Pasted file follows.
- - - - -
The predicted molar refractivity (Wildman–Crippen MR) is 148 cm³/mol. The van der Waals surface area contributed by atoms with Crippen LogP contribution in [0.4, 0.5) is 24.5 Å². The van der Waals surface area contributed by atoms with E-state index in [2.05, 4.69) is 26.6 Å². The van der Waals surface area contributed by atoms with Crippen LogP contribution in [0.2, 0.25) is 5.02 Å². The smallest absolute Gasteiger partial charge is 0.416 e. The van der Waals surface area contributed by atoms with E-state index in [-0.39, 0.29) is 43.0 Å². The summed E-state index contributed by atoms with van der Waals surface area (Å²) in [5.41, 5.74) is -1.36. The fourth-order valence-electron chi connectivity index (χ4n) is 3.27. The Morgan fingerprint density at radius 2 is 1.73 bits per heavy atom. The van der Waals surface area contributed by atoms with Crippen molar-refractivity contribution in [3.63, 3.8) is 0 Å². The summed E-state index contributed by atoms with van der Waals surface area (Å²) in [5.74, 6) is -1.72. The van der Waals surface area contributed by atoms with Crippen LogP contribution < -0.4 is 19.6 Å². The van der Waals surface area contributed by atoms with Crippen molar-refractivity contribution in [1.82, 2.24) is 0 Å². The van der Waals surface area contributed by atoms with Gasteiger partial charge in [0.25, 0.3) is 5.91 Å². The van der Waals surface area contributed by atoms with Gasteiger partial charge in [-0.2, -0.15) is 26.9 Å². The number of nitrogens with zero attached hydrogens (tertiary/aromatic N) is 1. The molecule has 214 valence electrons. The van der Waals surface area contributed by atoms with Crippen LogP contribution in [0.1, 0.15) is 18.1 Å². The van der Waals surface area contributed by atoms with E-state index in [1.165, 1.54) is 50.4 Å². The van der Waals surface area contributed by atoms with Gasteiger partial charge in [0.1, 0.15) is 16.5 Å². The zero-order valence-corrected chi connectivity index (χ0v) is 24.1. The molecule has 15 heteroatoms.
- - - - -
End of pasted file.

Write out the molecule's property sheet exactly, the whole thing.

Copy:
The predicted molar refractivity (Wildman–Crippen MR) is 148 cm³/mol. The van der Waals surface area contributed by atoms with Crippen LogP contribution in [0.4, 0.5) is 24.5 Å². The van der Waals surface area contributed by atoms with E-state index in [2.05, 4.69) is 26.6 Å². The van der Waals surface area contributed by atoms with Crippen LogP contribution in [0.2, 0.25) is 5.02 Å². The smallest absolute Gasteiger partial charge is 0.416 e. The van der Waals surface area contributed by atoms with E-state index in [-0.39, 0.29) is 43.0 Å². The summed E-state index contributed by atoms with van der Waals surface area (Å²) in [5.41, 5.74) is -1.36. The fourth-order valence-electron chi connectivity index (χ4n) is 3.27. The Morgan fingerprint density at radius 2 is 1.73 bits per heavy atom. The van der Waals surface area contributed by atoms with Crippen molar-refractivity contribution in [3.63, 3.8) is 0 Å². The summed E-state index contributed by atoms with van der Waals surface area (Å²) in [5.74, 6) is -1.72. The van der Waals surface area contributed by atoms with Crippen LogP contribution < -0.4 is 19.6 Å². The van der Waals surface area contributed by atoms with Crippen molar-refractivity contribution in [1.82, 2.24) is 0 Å². The van der Waals surface area contributed by atoms with Gasteiger partial charge in [0.25, 0.3) is 5.91 Å². The van der Waals surface area contributed by atoms with Gasteiger partial charge in [-0.2, -0.15) is 26.9 Å². The number of nitrogens with zero attached hydrogens (tertiary/aromatic N) is 1. The molecule has 214 valence electrons. The van der Waals surface area contributed by atoms with Crippen LogP contribution in [0.1, 0.15) is 18.1 Å². The van der Waals surface area contributed by atoms with E-state index in [1.165, 1.54) is 50.4 Å². The van der Waals surface area contributed by atoms with Gasteiger partial charge in [0.1, 0.15) is 16.5 Å². The zero-order valence-corrected chi connectivity index (χ0v) is 24.1. The molecule has 15 heteroatoms.